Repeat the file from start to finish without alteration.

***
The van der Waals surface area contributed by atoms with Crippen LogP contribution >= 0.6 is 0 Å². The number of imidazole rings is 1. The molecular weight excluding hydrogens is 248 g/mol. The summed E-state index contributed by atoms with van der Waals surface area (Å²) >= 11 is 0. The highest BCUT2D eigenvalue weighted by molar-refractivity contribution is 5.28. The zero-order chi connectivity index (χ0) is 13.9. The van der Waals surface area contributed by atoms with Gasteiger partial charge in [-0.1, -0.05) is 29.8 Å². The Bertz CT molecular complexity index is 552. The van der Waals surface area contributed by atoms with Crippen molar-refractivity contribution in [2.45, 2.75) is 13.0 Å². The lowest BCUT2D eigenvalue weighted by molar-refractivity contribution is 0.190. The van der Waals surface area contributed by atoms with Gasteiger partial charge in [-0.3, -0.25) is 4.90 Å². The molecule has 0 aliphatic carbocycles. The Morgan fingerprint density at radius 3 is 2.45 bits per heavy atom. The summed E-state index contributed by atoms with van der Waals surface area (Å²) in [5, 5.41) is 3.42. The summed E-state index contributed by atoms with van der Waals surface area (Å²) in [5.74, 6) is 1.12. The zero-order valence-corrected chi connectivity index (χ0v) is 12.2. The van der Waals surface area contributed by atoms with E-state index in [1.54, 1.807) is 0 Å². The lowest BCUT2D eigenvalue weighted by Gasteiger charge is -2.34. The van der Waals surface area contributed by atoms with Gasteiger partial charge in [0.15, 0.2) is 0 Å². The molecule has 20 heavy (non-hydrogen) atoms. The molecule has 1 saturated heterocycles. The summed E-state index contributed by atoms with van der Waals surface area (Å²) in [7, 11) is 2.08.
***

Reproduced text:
The van der Waals surface area contributed by atoms with Crippen LogP contribution >= 0.6 is 0 Å². The number of imidazole rings is 1. The molecular weight excluding hydrogens is 248 g/mol. The summed E-state index contributed by atoms with van der Waals surface area (Å²) >= 11 is 0. The highest BCUT2D eigenvalue weighted by molar-refractivity contribution is 5.28. The zero-order chi connectivity index (χ0) is 13.9. The van der Waals surface area contributed by atoms with Gasteiger partial charge in [-0.1, -0.05) is 29.8 Å². The Bertz CT molecular complexity index is 552. The van der Waals surface area contributed by atoms with Crippen molar-refractivity contribution in [2.45, 2.75) is 13.0 Å². The lowest BCUT2D eigenvalue weighted by molar-refractivity contribution is 0.190. The van der Waals surface area contributed by atoms with Gasteiger partial charge in [-0.3, -0.25) is 4.90 Å². The molecule has 0 aliphatic carbocycles. The Morgan fingerprint density at radius 3 is 2.45 bits per heavy atom. The summed E-state index contributed by atoms with van der Waals surface area (Å²) in [5, 5.41) is 3.42. The summed E-state index contributed by atoms with van der Waals surface area (Å²) in [5.74, 6) is 1.12. The zero-order valence-corrected chi connectivity index (χ0v) is 12.2. The van der Waals surface area contributed by atoms with E-state index in [1.54, 1.807) is 0 Å². The lowest BCUT2D eigenvalue weighted by Gasteiger charge is -2.34. The van der Waals surface area contributed by atoms with Gasteiger partial charge in [0.15, 0.2) is 0 Å². The molecule has 20 heavy (non-hydrogen) atoms. The molecule has 1 saturated heterocycles. The summed E-state index contributed by atoms with van der Waals surface area (Å²) in [7, 11) is 2.08.